The nonrigid image registration model proposed here focuses on maintaining the unchanged topology of the deformed image. A desirable property of intersubject medical image warping is the preservation of the topology of anatomical structures. From medical perspective, some normal homology tissue or structure for any individual, such as internal brain structures, should have the same topology. A topology-preserving transformation guarantees the unchanged connectivity inside a structure and the relationships between the neighboring structures in the deformed image. There is no tearing, no folding, and no appearance or disappearance of structures. To achieve such performance, we propose to cover the deformable template image with a triangular mesh. The triangular mesh is generated according to the position rather than the value of control points. Then the topological relations are controlled by limiting the mesh deformation. The advantage is that the algorithm will get a better deformation quality even if no explicit Jacobian determinant constraint is used. The entire procedure of NR-MDC is showed in Figure 1. The registration procedure employs iterative style: extraction rough displacement field by measurements of similarity without considering spatial relations between points and optimization the displacement field by measurements of regularization energy. A multiresolution strategy propagating solutions from coarser to finer scales is used here to speed up the convergence of the algorithm and to avoid local optima.
2.1. Similarity Measures
Different features can be used to establish a similarity metric between the deformed template image and the target image to guide the deformed image towards the target image . Here we use SSD as the similarity metric because it is simple and easy to deal with. The SSD forms the basis of the intensity-based image registration algorithms, and the optimal solution can be obtained by classical optimization algorithms . It can be written as where is pixel position, , and is the image domain. Optical flow field theory  is usually adopted to find the displacement field. To better understand the method, we will describe its basic principle roughly. Suppose an object evolving over time, and is the images of this object. Based on intensity conservation assumption, the image function satisfies By differentiating (3) with respect to , Consider image and being two samples of and let the sampling time to be unit time, then where is the object moving velocity. By approximation, the velocity can be expressed as Generally, the displacement of the point is . To avoid unstable solution for small values of , (6) can be renormalized to SSD metric is based on the implicit assumption that the intensities of two corresponding points in images and are equal. However this condition is seldom fulfilled in real-world medical image registration, because there are many factors that may affect observed intensity of a tissue over the imaged field, such as the different scanner or scanning parameters, normal aging, different subjects, and so on. In view of such situation, intensity normalization is necessary. In addition, small motion assumption should be satisfied in optical flow field theory. To reduce the difference between the template image and the target image as much as possible, it is better to do spatial normalization using rigid or affine transformation before using (7) to complete the registration.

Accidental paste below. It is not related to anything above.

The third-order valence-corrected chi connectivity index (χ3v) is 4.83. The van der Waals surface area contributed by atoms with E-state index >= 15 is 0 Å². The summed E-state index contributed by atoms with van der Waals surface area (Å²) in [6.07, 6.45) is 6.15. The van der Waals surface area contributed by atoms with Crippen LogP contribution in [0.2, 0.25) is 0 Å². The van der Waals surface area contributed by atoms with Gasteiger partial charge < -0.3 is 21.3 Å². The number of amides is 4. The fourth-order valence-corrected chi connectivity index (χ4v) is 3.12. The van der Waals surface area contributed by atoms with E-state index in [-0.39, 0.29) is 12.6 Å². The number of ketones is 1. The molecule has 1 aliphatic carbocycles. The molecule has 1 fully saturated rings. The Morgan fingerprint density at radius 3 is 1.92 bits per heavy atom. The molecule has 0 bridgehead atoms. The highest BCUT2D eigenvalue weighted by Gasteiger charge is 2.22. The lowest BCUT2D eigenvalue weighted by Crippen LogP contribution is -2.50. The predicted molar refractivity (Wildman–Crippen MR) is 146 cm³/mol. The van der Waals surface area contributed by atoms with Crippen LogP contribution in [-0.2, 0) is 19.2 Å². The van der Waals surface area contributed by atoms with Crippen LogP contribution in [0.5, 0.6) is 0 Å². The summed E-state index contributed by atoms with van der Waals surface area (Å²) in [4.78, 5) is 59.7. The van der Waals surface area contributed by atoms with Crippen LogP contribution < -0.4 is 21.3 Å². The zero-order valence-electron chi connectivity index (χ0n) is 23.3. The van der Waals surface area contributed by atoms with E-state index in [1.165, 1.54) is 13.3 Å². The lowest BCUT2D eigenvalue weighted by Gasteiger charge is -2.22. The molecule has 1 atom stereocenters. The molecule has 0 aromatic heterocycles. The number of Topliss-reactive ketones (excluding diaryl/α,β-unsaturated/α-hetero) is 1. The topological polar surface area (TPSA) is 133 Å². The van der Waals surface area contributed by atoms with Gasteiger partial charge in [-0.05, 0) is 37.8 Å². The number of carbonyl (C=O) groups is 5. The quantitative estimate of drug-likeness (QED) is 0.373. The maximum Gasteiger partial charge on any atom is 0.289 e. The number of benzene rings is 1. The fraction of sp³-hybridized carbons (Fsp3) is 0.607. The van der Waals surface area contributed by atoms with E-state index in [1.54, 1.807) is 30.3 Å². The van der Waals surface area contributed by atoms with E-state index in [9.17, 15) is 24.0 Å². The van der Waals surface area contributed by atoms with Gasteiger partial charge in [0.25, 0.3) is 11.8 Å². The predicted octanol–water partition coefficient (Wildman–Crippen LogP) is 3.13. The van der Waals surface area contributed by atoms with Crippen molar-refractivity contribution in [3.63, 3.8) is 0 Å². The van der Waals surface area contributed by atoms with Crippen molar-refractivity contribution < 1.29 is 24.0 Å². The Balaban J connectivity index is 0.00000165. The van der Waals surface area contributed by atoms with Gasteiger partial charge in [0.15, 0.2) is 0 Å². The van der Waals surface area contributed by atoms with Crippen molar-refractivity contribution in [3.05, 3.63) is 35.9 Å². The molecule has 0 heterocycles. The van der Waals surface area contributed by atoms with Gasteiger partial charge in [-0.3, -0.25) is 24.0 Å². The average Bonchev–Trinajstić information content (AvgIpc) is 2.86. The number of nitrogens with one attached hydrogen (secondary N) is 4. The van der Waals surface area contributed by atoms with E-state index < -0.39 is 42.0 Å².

The deformation field obtained from similarity measures does not consider any spatial relations among neighboring points. The points’ interdependencies should be guaranteed by certain regularization constraints. Here we focus on topology preservation constraints. It is one basic topology property that the connection relationship between points and edges is unchanged in topology transformation. As is analyzed in , three main behaviors, fold, cross, and tear, will cause topological changes during deformation. To eliminate the unfavorable defects, an extra topology correction procedure was done in  by tracking the Jacobian determinant of the deformation field. Thus computational cost will increase inevitably.